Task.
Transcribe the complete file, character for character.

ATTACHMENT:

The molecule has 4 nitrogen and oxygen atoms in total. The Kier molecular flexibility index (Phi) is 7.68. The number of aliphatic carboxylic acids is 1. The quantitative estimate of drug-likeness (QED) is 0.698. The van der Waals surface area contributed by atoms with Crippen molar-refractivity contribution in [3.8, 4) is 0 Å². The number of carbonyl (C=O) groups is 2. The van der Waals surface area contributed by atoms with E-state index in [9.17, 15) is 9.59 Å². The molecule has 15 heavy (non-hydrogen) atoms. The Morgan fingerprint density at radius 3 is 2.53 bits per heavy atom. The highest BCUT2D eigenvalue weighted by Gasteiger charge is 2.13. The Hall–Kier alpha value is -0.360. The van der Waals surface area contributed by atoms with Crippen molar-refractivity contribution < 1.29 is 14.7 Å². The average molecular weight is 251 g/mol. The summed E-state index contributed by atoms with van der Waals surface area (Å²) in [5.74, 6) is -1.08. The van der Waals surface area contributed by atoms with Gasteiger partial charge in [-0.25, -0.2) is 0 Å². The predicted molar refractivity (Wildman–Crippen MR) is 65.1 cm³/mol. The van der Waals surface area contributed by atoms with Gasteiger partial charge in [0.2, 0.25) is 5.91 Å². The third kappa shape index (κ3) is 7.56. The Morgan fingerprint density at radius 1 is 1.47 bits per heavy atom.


The molecule has 4 nitrogen and oxygen atoms in total. The Kier molecular flexibility index (Phi) is 7.68. The number of aliphatic carboxylic acids is 1. The quantitative estimate of drug-likeness (QED) is 0.698. The van der Waals surface area contributed by atoms with Crippen molar-refractivity contribution in [3.8, 4) is 0 Å². The number of carbonyl (C=O) groups is 2. The van der Waals surface area contributed by atoms with E-state index in [9.17, 15) is 9.59 Å². The molecule has 15 heavy (non-hydrogen) atoms. The Morgan fingerprint density at radius 3 is 2.53 bits per heavy atom. The highest BCUT2D eigenvalue weighted by Gasteiger charge is 2.13. The Hall–Kier alpha value is -0.360. The van der Waals surface area contributed by atoms with Crippen molar-refractivity contribution < 1.29 is 14.7 Å². The average molecular weight is 251 g/mol. The summed E-state index contributed by atoms with van der Waals surface area (Å²) in [5.74, 6) is -1.08. The van der Waals surface area contributed by atoms with Gasteiger partial charge in [-0.25, -0.2) is 0 Å². The predicted molar refractivity (Wildman–Crippen MR) is 65.1 cm³/mol. The van der Waals surface area contributed by atoms with Gasteiger partial charge in [0.2, 0.25) is 5.91 Å². The third kappa shape index (κ3) is 7.56. The Morgan fingerprint density at radius 1 is 1.47 bits per heavy atom.